Document Type

Article

Publication Date

1997

Abstract

Almost without discussion, and essentially without opposition, the Framers and Ratifiers of the United States Constitution vested in Congress the "Power ... To declare War, [and] grant Letters of Marque and Reprisal." During the past fifty years, one of the fiercest controversies in constitutional law has concerned what the Founders meant by this grant. It is a debate that has had, and that continues to have, dramatic importance. When Presidents committed troops or prepared to commit troops in Korea, Vietnam, Grenada, Panama, Iraq, Somalia, Haiti, and, most recently, Bosnia, they claimed that the Constitution did not require them to seek explicit congressional approval for their actions. In each instance, critics proclaimed the Presidents' actions unconstitutional. When Congress sought to control presidential war making by passing the War Powers Act of 1973, defenders of the statute declared that it simply tracked the War Powers Clause. Presidents, however, have repeatedly claimed that the statute violates the Constitution, because they believe the War Powers Clause grants Congress only limited powers. The same question has been at issue on each occasion: Does the Constitution give Congress alone the power to initiate conflict?

The roster of scholars engaged in the controversy over the original understanding of the war making power reads like a who's who of constitutional scholars and scholars of foreign affairs. On one side of the debate-the pro-Congress side-are such academics as Raoul Berger, Alexander Bickel, John Hart Ely, a Louis Fisher, Harold Koh, Leonard Levy, Charles Lofgren, Arthur Schlesinger, Jr., and William Van Alstyne. They have argued that the original understanding was that, except for a limited power to repel sudden attacks, the President could not commit troops to combat without congressional authorization. They believe that modern constitutional law should reflect that understanding. In contrast, other scholars have adopted a pro-Executive stance. These include Phillip Bobbitt, Robert Bork, Edward Corwin, Henry Monaghan, Eugene Rostow, Robert Turner, W. Michael Reisman, and John Yoo, among others. The pro-Executive scholars have argued either that the power to declare war was intended to be a very limited, power-conferring on Congress the power to classify a conflict as a war for purposes of international law (rather than conferring on it the exclusive power to initiate conflict)--or that, for reasons unique to the War Powers Clause, original understanding is irrelevant to resolution of modern controversies.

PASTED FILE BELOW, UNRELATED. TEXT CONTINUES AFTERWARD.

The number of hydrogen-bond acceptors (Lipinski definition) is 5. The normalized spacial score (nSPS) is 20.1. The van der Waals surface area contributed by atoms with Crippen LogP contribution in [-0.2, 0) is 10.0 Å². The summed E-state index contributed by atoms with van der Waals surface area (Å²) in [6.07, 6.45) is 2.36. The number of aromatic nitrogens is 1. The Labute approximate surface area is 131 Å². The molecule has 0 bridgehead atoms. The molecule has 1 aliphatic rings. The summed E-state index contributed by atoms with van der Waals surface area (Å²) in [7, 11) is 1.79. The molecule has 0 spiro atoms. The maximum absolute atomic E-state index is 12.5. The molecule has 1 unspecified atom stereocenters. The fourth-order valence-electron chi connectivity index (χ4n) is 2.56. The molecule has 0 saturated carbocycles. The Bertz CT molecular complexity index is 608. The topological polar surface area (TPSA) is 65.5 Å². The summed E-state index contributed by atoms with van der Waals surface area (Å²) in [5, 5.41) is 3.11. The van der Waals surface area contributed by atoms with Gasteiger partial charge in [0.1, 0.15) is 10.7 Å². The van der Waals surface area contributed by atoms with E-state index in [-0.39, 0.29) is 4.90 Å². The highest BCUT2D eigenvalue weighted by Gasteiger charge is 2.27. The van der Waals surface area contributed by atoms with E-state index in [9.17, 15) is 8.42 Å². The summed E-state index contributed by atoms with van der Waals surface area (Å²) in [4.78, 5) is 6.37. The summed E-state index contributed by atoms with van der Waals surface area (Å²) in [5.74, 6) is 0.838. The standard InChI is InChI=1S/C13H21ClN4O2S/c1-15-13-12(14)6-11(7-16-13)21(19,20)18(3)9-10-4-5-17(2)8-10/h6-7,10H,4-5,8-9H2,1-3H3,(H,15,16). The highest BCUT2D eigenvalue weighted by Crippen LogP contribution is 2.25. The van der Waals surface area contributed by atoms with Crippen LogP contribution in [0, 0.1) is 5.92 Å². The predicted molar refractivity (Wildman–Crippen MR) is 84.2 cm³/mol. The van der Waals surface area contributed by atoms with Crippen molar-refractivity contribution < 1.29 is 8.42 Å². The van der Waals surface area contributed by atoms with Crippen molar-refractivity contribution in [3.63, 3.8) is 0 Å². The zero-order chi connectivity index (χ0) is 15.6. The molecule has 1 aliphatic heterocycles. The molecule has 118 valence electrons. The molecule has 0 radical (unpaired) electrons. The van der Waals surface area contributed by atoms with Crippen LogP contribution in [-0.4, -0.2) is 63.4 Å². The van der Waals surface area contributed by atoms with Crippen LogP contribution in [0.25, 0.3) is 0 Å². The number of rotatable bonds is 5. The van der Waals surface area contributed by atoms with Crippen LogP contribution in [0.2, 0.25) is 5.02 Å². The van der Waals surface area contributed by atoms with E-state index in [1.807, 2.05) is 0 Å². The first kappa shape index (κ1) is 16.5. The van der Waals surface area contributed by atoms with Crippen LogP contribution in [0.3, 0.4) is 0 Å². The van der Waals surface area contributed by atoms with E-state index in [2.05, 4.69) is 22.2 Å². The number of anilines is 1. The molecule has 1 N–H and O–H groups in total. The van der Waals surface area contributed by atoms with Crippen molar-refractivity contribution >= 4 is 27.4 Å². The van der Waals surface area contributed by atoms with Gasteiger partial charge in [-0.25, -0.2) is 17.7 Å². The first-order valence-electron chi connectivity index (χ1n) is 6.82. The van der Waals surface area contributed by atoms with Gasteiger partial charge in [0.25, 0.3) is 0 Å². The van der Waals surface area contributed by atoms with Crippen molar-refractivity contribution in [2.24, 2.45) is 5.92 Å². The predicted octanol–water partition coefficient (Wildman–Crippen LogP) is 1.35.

Publication Citation

82 Cornell L. Rev. 695-772 (1997)